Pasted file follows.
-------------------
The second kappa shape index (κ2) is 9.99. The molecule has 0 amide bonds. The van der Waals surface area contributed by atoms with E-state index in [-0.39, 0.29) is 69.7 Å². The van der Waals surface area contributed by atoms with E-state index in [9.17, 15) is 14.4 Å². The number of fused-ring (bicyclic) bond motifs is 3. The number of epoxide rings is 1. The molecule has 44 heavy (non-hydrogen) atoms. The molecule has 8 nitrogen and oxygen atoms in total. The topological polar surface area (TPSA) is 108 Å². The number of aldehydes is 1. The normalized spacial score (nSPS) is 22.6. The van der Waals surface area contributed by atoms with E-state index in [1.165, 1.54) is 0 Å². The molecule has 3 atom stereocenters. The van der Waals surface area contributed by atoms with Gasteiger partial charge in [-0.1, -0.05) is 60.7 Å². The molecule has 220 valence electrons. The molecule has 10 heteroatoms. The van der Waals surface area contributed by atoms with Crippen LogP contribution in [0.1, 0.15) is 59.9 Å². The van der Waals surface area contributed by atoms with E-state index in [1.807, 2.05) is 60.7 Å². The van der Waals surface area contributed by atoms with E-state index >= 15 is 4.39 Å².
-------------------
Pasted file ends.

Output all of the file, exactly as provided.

The second kappa shape index (κ2) is 9.99. The molecule has 0 amide bonds. The van der Waals surface area contributed by atoms with E-state index in [-0.39, 0.29) is 69.7 Å². The van der Waals surface area contributed by atoms with E-state index in [9.17, 15) is 14.4 Å². The number of fused-ring (bicyclic) bond motifs is 3. The number of epoxide rings is 1. The molecule has 44 heavy (non-hydrogen) atoms. The molecule has 8 nitrogen and oxygen atoms in total. The topological polar surface area (TPSA) is 108 Å². The number of aldehydes is 1. The normalized spacial score (nSPS) is 22.6. The van der Waals surface area contributed by atoms with E-state index in [1.165, 1.54) is 0 Å². The molecule has 3 atom stereocenters. The van der Waals surface area contributed by atoms with Gasteiger partial charge in [-0.1, -0.05) is 60.7 Å². The molecule has 220 valence electrons. The molecule has 10 heteroatoms. The van der Waals surface area contributed by atoms with Crippen LogP contribution in [0.1, 0.15) is 59.9 Å². The van der Waals surface area contributed by atoms with E-state index in [1.807, 2.05) is 60.7 Å². The van der Waals surface area contributed by atoms with E-state index >= 15 is 4.39 Å².